Yorkshire pudding for starters? Well that took me by surprise. We were at Gillrays’ – the highly-esteemed steak restaurant on the banks of the River Thames. The waiter had placed the giant cakes of batter before us with a pot of horseradish on the side and I was a bit baffled. As a Yorkshire gal, I like hot steamy gravy with my Yorkies but hey, you can’t beat this for the novelty factor.
I’d been marvelling at Gillray’s for some time before I finally got round to visiting. The fabulous setting in the former County Hall on the bank of the Thames is of course, one of its biggest draws. Once inside, an incredible vista is presented: you have the Houses of Parliament and Big Ben in one direction and the brightly coloured lights of the London Eye and the stretch of the Thames in the other.
We entered the building through the grand arches off Westminster Bridge Road which take you through the grand lobby of the Marriott Hotel. A long corridor then takes you through to the restaurant at the front.
I’ve been in this building once before for a Ladies in Blogging event with my friend Jen who runs the blog She Gets Around) so the vibrant flower arrangements had stayed in my head (and in my instagram). But there was no eating involved – so to fully experience Gillrays’ dining experience this time around was a must.
It was a Thursday night and we arrived to an incredible upbeat atmosphere: people were sipping cocktails around the bar, a singer was performing and London Fashion Week was nigh. Apart from the rain and arriving feeling a little bedraggled, life was good.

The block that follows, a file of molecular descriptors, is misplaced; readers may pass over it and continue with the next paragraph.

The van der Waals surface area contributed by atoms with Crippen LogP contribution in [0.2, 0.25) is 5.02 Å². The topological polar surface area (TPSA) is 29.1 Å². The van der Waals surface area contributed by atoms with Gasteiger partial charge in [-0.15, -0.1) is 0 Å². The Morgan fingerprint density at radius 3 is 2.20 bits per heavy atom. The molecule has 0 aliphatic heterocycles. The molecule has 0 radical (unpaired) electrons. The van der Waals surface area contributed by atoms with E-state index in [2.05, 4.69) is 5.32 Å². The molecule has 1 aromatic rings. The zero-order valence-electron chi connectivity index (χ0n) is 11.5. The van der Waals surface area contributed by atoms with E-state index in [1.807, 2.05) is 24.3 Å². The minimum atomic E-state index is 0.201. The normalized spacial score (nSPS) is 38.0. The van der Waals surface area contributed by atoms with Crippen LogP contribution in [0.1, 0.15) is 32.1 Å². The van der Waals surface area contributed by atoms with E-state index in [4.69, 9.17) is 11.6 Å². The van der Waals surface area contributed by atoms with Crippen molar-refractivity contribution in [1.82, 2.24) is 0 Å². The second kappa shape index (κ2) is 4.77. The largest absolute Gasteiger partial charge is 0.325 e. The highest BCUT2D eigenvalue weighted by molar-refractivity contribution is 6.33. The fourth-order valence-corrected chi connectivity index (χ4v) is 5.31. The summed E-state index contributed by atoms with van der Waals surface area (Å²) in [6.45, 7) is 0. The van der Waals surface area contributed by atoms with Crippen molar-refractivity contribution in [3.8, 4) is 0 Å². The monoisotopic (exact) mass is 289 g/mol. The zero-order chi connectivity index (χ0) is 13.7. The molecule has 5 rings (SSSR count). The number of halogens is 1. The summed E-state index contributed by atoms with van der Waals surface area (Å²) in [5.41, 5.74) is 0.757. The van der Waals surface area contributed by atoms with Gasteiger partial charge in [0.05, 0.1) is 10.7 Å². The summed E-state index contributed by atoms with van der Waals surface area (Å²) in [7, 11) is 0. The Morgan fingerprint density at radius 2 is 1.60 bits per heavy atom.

We were seated at the back wall which didn’t feel quite as special as being immediately next to those views. But on the plus side, it meant that we could sit on one side of the table and peer around at the view, while doing plenty of people watching and admiring the beautiful curvature of this stunning dining room.
Gillrays’ gets its name from James Gillray, the famous Century caricaturist and printmaker who drew political and social satires during the late 18th and early 19th Century. While I’m uncertain whether his work is still on display (it has been in the Tate in the past), this was a reminder that hey, London (and Britain) has an impressive amount of history that we may take for granted. So alongside great views and political history, this venue also celebrates British art, gin and of course great steak.
While we betrayed our Britishness on the beverage front (by swapping the gin for a glass of Prosecco, sorry) I followed those unusual Yorkie appetisers with an impressive tray of Cornish Oysters.
Served with a champagne and shallot vinaigrette and topped with samphire, it was the most delicious and refreshing way to start the meal.
The pan fried scallops were equally tasty (although I liked them more than she did – she felt they were a bit too ‘fishy’). But the presentation was fresh, simple and you really can’t beat the flavour combination of scallops and crisp prosciutto.